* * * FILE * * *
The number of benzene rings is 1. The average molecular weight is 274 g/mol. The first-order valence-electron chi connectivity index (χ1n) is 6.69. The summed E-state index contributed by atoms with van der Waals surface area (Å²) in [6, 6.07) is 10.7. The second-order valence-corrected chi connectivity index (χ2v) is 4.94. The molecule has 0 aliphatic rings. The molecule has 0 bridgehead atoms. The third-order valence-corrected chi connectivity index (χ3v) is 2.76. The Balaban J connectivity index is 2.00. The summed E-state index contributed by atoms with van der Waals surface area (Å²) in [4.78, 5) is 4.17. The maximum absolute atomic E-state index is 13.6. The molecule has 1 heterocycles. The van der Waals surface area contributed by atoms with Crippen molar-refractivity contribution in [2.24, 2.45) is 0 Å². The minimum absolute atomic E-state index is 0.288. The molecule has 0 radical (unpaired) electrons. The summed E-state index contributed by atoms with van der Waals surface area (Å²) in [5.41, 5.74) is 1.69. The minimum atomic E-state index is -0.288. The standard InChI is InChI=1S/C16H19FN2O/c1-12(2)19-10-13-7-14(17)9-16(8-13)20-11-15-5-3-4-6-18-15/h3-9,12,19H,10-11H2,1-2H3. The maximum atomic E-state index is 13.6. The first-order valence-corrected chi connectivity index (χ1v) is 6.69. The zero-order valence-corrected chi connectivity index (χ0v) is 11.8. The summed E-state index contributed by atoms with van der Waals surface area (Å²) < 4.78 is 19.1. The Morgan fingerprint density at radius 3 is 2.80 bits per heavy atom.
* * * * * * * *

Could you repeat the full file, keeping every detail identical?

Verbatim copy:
The number of benzene rings is 1. The average molecular weight is 274 g/mol. The first-order valence-electron chi connectivity index (χ1n) is 6.69. The summed E-state index contributed by atoms with van der Waals surface area (Å²) in [6, 6.07) is 10.7. The second-order valence-corrected chi connectivity index (χ2v) is 4.94. The molecule has 0 aliphatic rings. The molecule has 0 bridgehead atoms. The third-order valence-corrected chi connectivity index (χ3v) is 2.76. The Balaban J connectivity index is 2.00. The summed E-state index contributed by atoms with van der Waals surface area (Å²) in [4.78, 5) is 4.17. The maximum absolute atomic E-state index is 13.6. The molecule has 1 heterocycles. The van der Waals surface area contributed by atoms with Crippen molar-refractivity contribution in [2.24, 2.45) is 0 Å². The minimum absolute atomic E-state index is 0.288. The molecule has 0 radical (unpaired) electrons. The summed E-state index contributed by atoms with van der Waals surface area (Å²) in [5.41, 5.74) is 1.69. The minimum atomic E-state index is -0.288. The standard InChI is InChI=1S/C16H19FN2O/c1-12(2)19-10-13-7-14(17)9-16(8-13)20-11-15-5-3-4-6-18-15/h3-9,12,19H,10-11H2,1-2H3. The maximum atomic E-state index is 13.6. The first-order valence-corrected chi connectivity index (χ1v) is 6.69. The zero-order valence-corrected chi connectivity index (χ0v) is 11.8. The summed E-state index contributed by atoms with van der Waals surface area (Å²) < 4.78 is 19.1. The Morgan fingerprint density at radius 3 is 2.80 bits per heavy atom.